The fact that there’s an ‘Apollo’ here means that I can make a pun on his new album being ‘out of this world’ or something similar. Forgive me for that, but at least it’s been done now. All joking aside, the Arkansas man’s second UK release (after last year’s ‘Till Your Feet Bleed’) can be summed up in three words: daring and impressive. He’s taken influences from a number of genres and mixed them all together to create his sound, and ‘Born Lucky’ is transformed in something special by the fact that there is not a single wrong turn taken across any of its eight songs.
The album’s title is an example of the tongue-in-cheek humour that he enjoys; the title track has him lamenting the lack of luck he has in his life (‘Better to be born lucky or not be born at all, than living in this hole I’m in, watching paint thin on the wall’). The spine-tingling climax of the opening song, ‘All Love’s Pilgrims’ features him sounding like he’s about to have a complete nervous breakdown, coming across as an intense moment of release after its mournful beginnings and lyrics about digging his own grave, which are heartfelt whilst not being the most cheerful ever penned. This is an album that mixes various shades of light and dark.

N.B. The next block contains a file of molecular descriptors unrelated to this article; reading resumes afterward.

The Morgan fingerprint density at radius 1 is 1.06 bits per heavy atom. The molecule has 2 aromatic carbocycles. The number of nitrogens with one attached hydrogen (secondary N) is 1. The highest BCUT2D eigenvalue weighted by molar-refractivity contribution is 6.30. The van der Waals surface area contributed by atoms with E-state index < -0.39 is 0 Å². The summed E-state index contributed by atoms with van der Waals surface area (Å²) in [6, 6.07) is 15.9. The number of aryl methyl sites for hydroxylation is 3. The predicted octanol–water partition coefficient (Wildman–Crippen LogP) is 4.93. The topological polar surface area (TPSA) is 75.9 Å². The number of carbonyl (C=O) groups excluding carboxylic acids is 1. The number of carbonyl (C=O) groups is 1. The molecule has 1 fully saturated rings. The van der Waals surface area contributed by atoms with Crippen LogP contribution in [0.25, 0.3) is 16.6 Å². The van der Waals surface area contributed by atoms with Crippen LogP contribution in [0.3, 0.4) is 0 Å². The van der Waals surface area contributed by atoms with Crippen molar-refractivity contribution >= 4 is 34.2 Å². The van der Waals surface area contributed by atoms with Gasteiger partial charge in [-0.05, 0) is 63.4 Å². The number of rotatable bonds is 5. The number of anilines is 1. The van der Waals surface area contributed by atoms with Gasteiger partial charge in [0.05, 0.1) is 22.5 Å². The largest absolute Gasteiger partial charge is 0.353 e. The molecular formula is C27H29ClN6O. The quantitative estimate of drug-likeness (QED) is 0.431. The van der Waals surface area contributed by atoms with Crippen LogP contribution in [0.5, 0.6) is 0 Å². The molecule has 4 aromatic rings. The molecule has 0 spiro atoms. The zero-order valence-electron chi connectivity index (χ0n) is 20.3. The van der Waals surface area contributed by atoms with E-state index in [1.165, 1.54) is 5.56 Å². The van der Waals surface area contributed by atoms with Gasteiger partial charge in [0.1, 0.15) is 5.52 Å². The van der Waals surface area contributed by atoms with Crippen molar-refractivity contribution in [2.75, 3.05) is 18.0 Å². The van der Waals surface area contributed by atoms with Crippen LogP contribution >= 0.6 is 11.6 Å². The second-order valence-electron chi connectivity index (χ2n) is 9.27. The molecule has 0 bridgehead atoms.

There are plenty of other goosebump-inducing moments, too, notably on the brass-assisted ‘Grandad’s Morphine And Wine’ and the album highlight ‘The Violins’, far and away the most powerful song on a record that is positively dripping with them. Some might call him melodramatic, but the man certainly knows how to display passion. ‘Call off the violins/I’m not ready to leave here,’ he sings. This is a good thing; for UK audiences he’s scarcely even arrived. He may not have been born lucky, but there’s no question about his luck being in on what is one of the most captivating albums released so far this year. You could even say he’s achieved lift-off.